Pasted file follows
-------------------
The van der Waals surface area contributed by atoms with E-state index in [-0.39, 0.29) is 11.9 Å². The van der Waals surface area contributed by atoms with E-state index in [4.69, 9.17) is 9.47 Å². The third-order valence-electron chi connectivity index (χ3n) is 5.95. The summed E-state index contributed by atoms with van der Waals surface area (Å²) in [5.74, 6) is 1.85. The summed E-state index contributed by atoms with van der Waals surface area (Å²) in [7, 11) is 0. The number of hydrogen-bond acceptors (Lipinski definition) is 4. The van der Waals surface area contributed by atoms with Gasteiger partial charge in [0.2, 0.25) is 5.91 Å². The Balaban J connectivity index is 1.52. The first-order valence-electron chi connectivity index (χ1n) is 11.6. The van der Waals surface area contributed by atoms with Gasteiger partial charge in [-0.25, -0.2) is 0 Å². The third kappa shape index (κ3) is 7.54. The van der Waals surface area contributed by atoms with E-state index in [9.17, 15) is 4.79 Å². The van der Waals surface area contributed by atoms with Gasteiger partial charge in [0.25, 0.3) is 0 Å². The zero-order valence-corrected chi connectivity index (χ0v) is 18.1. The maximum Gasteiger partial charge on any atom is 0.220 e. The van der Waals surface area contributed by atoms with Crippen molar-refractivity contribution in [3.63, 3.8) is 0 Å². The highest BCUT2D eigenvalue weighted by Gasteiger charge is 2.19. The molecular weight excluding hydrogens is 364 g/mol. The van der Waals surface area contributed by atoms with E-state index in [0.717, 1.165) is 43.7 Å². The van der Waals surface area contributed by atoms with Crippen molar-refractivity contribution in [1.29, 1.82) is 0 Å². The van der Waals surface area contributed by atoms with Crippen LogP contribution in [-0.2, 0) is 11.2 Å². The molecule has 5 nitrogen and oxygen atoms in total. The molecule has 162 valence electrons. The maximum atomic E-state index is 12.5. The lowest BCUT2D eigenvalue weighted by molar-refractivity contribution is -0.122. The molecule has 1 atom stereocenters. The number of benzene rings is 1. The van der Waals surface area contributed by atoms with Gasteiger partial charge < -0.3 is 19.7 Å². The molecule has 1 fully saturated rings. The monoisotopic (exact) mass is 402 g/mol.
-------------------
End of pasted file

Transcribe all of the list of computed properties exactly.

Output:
The van der Waals surface area contributed by atoms with E-state index in [-0.39, 0.29) is 11.9 Å². The van der Waals surface area contributed by atoms with E-state index in [4.69, 9.17) is 9.47 Å². The third-order valence-electron chi connectivity index (χ3n) is 5.95. The summed E-state index contributed by atoms with van der Waals surface area (Å²) in [5.74, 6) is 1.85. The summed E-state index contributed by atoms with van der Waals surface area (Å²) in [7, 11) is 0. The number of hydrogen-bond acceptors (Lipinski definition) is 4. The van der Waals surface area contributed by atoms with Gasteiger partial charge in [0.2, 0.25) is 5.91 Å². The Balaban J connectivity index is 1.52. The first-order valence-electron chi connectivity index (χ1n) is 11.6. The van der Waals surface area contributed by atoms with Gasteiger partial charge in [-0.25, -0.2) is 0 Å². The third kappa shape index (κ3) is 7.54. The van der Waals surface area contributed by atoms with E-state index in [9.17, 15) is 4.79 Å². The van der Waals surface area contributed by atoms with Gasteiger partial charge in [0.25, 0.3) is 0 Å². The zero-order valence-corrected chi connectivity index (χ0v) is 18.1. The maximum Gasteiger partial charge on any atom is 0.220 e. The van der Waals surface area contributed by atoms with Crippen molar-refractivity contribution in [3.63, 3.8) is 0 Å². The highest BCUT2D eigenvalue weighted by Gasteiger charge is 2.19. The molecular weight excluding hydrogens is 364 g/mol. The van der Waals surface area contributed by atoms with E-state index in [0.717, 1.165) is 43.7 Å². The van der Waals surface area contributed by atoms with Crippen molar-refractivity contribution in [1.29, 1.82) is 0 Å². The van der Waals surface area contributed by atoms with Crippen LogP contribution in [-0.2, 0) is 11.2 Å². The molecule has 5 nitrogen and oxygen atoms in total. The molecule has 162 valence electrons. The maximum atomic E-state index is 12.5. The lowest BCUT2D eigenvalue weighted by molar-refractivity contribution is -0.122. The molecule has 1 atom stereocenters. The number of benzene rings is 1. The van der Waals surface area contributed by atoms with Gasteiger partial charge < -0.3 is 19.7 Å². The molecule has 1 fully saturated rings. The monoisotopic (exact) mass is 402 g/mol.